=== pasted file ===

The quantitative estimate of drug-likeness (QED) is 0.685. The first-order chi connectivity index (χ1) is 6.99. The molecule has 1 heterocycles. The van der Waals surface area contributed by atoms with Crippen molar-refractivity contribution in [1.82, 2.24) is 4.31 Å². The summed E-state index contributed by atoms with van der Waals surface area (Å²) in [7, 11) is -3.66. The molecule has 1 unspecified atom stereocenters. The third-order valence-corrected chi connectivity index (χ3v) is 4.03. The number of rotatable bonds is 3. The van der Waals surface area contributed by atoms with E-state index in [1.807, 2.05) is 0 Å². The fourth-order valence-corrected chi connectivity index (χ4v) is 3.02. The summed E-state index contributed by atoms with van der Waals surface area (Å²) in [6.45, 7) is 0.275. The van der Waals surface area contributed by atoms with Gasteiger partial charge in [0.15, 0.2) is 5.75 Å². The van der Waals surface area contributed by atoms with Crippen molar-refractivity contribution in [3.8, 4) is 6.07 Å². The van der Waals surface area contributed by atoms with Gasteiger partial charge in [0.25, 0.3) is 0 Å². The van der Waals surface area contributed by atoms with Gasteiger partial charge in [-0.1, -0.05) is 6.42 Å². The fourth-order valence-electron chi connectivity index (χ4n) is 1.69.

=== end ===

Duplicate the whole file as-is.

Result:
The quantitative estimate of drug-likeness (QED) is 0.685. The first-order chi connectivity index (χ1) is 6.99. The molecule has 1 heterocycles. The van der Waals surface area contributed by atoms with Crippen molar-refractivity contribution in [1.82, 2.24) is 4.31 Å². The summed E-state index contributed by atoms with van der Waals surface area (Å²) in [7, 11) is -3.66. The molecule has 1 unspecified atom stereocenters. The third-order valence-corrected chi connectivity index (χ3v) is 4.03. The number of rotatable bonds is 3. The van der Waals surface area contributed by atoms with E-state index in [1.807, 2.05) is 0 Å². The fourth-order valence-corrected chi connectivity index (χ4v) is 3.02. The summed E-state index contributed by atoms with van der Waals surface area (Å²) in [6.45, 7) is 0.275. The van der Waals surface area contributed by atoms with Gasteiger partial charge in [0.15, 0.2) is 5.75 Å². The van der Waals surface area contributed by atoms with Crippen molar-refractivity contribution in [3.8, 4) is 6.07 Å². The van der Waals surface area contributed by atoms with Gasteiger partial charge in [0.25, 0.3) is 0 Å². The van der Waals surface area contributed by atoms with Gasteiger partial charge in [-0.1, -0.05) is 6.42 Å². The fourth-order valence-electron chi connectivity index (χ4n) is 1.69.